Takeaway of the week is really a fresh set of takes on some old, established takeaways, such as "certifications are valuable difference makers in the IT job market" or "healthcare IT continues to grow and evolve" and then there's the "IT job market remains strong into 2013." Oldies, but goodies.
Certifiable Difference Makers
Everything is taken into consideration in a competitive IT job market and some certifications more so than others, according to a well-known industry recruitment firm.
As an executive of Texas-based VAR Staffing said in the latest CRN article in a series on IT job growth and hiring trends, "If we have two candidates and one has the experience and one has the certification, generally the VARs will want to speak to the certified candidate first."
And, especially if the certification listed on that resume is among the following sampling from the top 10 discussed in the article:
- Microsoft Certified IT Professional (MCITP) certification - considered a "standard" among solution providers.
- EMC Proven Professional certification and NetApp Certified Data Management Administrators certification - distinguishing markers in the growing field for storage architects and engineers.
- CompTIA A+ certification - considered, as the VAR Staffing executive noted, the "gold standard" and a requirement of service technicians by many big-name firms.
- CompTIA Security+ certification - considered an excellent entry-level certificate to get job seekers in the door in a sector rapidly heating up.
- Cisco Certified Internetwork Expert (CCIE) certification - the number one in-demand certificate, according to VAR Staffing.
Healthcare IT Here To Stay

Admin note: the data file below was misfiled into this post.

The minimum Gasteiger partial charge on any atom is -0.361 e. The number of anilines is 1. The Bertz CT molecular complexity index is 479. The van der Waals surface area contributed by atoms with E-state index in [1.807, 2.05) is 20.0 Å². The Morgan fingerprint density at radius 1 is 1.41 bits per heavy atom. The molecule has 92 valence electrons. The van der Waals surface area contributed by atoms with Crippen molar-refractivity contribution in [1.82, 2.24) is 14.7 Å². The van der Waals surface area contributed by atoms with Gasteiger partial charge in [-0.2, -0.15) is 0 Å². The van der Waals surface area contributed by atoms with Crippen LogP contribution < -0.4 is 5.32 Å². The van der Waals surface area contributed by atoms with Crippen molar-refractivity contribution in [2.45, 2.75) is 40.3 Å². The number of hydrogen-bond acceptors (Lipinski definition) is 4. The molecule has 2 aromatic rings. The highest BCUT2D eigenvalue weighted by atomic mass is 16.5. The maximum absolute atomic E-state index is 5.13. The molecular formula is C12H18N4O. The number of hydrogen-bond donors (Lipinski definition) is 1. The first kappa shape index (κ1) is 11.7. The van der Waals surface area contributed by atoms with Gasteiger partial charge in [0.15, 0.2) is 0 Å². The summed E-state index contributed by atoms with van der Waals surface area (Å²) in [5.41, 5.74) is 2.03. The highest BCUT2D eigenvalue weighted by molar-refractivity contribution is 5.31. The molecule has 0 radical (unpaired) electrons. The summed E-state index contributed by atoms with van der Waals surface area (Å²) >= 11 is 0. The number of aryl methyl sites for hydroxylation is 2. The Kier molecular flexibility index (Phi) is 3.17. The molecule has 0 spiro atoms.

IT job seekers studying up on the most viable sector in which to focus their energy and map a career path would be hard pressed to find a better industry these days than healthcare IT.
That's a general takeaway based on comments coming out of a recent healthcare forum, discussed in a recent article in InformationWeek, noting how technology is driving that industry.
Since attendees at the Boston-based event, titled Xconomy Forum: Healthcare in Transition, included entrepreneurs and venture capitalists who could have just as easily been in attendance at similar events during the original dot-com boom of the late 1990s, a common question is whether healthcare IT is headed for a similar crash.
The difference: These healthcare technology startups are actually solving serious business and technology problems in a massive industry as opposed to neat solutions to non-existent problems.
In his keynote address, Bryan Sivak, CTO of the U.S. Department of Health and Human Services, said "data is changing the healthcare industry right now. Healthcare is an opaque market and you need transparency around cost and quality."
The trick, Sivak said, is to find a way to sort, secure and supply data in an industry in which data remains separated in silos, subject to strict privacy concerns, and paper still rules.
Dice: Strong Tech Job Market to Continue in New Year
Nearly two-thirds of hiring managers and recruiters expect to add additional technology professionals in the first half of 2013, according to an industry staffing firm.
That figure highlights a recent end-of-year, cross-country survey done by Dice that has professionals in the field describing the state of technology recruiting as "tempered optimism."
Alice Hill, managing director at Dice, said of the coming year: "There will be good job opportunities and there will be hiring, but we're expecting steady, modest growth, not a snowball gaining speed into an avalanche."
Though numbers look solid to start the coming year, Dice officials note the forecasts are lower than just six months ago. For the second half of 2012, nearly three out of every four hiring managers were expecting to bring on new tech workers.